The chef and pastry chef at Back Bay Grill had attended the Culinary Institute of America in New York, and they encouraged Loring to apply, even making phone calls for him.
Loring entered the school with an advantage – he already had good knife skills and could make stock and most of the mother sauces. He did an externship at Osteria Del Circo in New York City and discovered that in the kitchen, his learning disability didn’t matter so much. It gave him confidence.
After graduating from culinary school in 1998, Loring moved back to Maine and went through a string of restaurant jobs. He moved to Las Vegas for a while and worked at Olives, Todd English’s place at the Bellagio. Back in Portland, he fell out of love with restaurants – he sold mortgages for a time – then fell in again while working at Novare Res, where he had the time to toss around business ideas with his friend Matt Moran. With help from Moran’s father, the two friends launched Nosh. They wanted to focus on fast casual restaurants that serve fun-to-eat foods.
At the time, there were sandwich shops and fine dining spots in town, but not much in between – and not much was open late. “I wanted a place that I would want to eat at, and that cooks would want to eat at,” Loring said.
IN DIET AND LIFE, IT’S ALL ABOUT BALANCE
Loring is a naturally big guy, but working around all that food led to weight gain. Like a lot of cooks, he had fallen into the habit of eating just once a day, and it was usually a meal loaded with carbs. He had tried dieting, but nothing worked.
Loring felt “stuck in a hole,” with none of the drive needed to take on new things. Then one night three years ago, he watched the movie “Fat, Sick and Nearly Dead” with his then-girlfriend. The movie is about a morbidly obese man who gets back on the road to health with the help of a juicer and lots of fresh fruits and vegetables. Loring’s girlfriend started crying. Something clicked.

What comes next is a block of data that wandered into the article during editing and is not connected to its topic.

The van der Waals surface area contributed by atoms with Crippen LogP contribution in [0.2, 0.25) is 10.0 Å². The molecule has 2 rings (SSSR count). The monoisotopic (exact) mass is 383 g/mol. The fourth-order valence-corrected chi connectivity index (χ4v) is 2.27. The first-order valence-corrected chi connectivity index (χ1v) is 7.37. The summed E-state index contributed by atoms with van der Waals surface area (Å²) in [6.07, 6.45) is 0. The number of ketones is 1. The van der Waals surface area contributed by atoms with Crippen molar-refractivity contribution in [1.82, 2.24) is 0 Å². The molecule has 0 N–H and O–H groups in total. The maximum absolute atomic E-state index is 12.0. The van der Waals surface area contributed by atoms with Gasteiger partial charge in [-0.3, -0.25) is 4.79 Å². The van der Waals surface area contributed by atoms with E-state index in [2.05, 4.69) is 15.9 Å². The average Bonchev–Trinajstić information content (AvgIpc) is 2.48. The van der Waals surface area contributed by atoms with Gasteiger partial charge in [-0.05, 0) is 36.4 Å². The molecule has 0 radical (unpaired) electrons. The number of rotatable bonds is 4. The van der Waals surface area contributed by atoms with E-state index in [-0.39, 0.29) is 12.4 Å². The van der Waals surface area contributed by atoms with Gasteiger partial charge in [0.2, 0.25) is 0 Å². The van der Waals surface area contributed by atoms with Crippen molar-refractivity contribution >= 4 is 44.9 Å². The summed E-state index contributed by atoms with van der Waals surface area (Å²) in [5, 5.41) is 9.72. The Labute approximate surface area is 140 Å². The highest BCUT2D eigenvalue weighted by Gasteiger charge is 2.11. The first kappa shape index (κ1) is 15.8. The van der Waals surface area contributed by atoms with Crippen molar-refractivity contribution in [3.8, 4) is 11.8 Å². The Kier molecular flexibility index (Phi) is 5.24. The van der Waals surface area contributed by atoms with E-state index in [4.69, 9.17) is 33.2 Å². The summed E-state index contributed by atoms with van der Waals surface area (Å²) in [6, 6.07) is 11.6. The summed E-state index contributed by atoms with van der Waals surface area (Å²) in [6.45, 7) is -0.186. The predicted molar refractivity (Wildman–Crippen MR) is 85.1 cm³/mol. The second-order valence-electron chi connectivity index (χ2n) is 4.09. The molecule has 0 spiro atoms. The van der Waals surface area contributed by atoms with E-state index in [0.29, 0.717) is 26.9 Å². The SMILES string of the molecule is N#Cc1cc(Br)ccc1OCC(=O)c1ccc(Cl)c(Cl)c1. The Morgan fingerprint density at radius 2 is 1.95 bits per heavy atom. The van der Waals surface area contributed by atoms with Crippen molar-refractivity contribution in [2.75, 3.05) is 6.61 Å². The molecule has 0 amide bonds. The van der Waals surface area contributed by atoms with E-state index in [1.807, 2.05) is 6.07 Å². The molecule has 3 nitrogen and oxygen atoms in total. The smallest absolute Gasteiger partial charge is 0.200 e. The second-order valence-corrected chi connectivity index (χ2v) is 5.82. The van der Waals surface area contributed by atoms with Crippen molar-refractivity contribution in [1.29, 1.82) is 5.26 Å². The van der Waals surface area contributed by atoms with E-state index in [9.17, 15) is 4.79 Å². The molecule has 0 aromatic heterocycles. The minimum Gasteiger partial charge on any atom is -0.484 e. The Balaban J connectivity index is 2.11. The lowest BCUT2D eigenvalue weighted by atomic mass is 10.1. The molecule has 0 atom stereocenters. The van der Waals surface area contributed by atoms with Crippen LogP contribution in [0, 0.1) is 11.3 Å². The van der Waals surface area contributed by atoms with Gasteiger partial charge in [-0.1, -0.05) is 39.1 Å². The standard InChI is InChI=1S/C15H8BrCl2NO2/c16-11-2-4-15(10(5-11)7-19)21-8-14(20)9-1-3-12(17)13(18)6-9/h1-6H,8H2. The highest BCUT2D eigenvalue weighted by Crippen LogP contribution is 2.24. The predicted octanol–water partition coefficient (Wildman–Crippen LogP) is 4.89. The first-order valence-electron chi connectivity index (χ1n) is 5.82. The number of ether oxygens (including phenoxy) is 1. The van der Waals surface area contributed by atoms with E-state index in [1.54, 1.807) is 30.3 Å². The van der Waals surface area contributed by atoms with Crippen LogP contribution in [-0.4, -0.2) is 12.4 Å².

The next day, he began experimenting with a juicer and came up with a smoothie he could drink every day, using kale, parsley, cucumber, apple, banana, ginger, apple cider vinegar, ice and water.
Loring also got an exercise bike and spent 45 minutes a day riding it, followed by 45 minutes in his infrared sauna.
For an entire year, Loring ate almost no solid food. He drank a gallon of his fruit-and-vegetable concoction a day. And he lost 100 pounds.
Then he went to a half-gallon a day plus a salad for dinner. In the past six months or so, he’s gone back to eating “regular meals” at night. If he gets hungry during the day, he’ll eat a little kimchi, sauerkraut, or a couple of eggs. He’s cut way back on beer, allowing himself drinks once a week.
Loring weighs under 400 pounds now and wants to lose 100 more, although he thinks he’ll need the help of a personal trainer.
It’s all about balance, he said. The more he learns to balance the time he spends at work with the time he spends taking care of himself, the easier it is to reach his next goal. He credits his new diet-and-exercise routine with giving him the motivation and energy needed to create Slab, the restaurant he opened in 2014 to showcase the Sicilian pizza and other Italian street food of baker Stephen Lanzalotta after he was fired from Micucci’s.
Loring lives in an apartment above Nosh that he shares with his well-loved bulldog, Mugsy. The smell of food cooking downstairs doesn’t tempt him, he said. If he feels anything at all about it, it’s a twinge – just a twinge – of guilt when he thinks about what’s on the menu: In addition to the Apocalypse Now burger, there’s a “Mac ‘N Stack” – a hamburger with a “bun” made out of two fried mac-and-cheese patties – and a burger served between two slices of pizza. His “bacon dusted” fries are made with corn-based maltodextrin, a food additive.
Loring says it’s more important that he sources ingredients responsibly, staying away from highly processed foods. The chicken at Yeti, for example, will never come from a factory farm. The beef at Nosh is grass-fed. He only uses local potatoes for his fries and does not fry them in hydrogenated oils. And he switched to non-GMO maltodextrin.
For the most part, he is unapologetic about his next project being a chicken-and-waffles place instead of a health food restaurant.
“A restaurant isn’t a place where you go to eat every single day, so I’m not going to ever feel bad about that,” he said.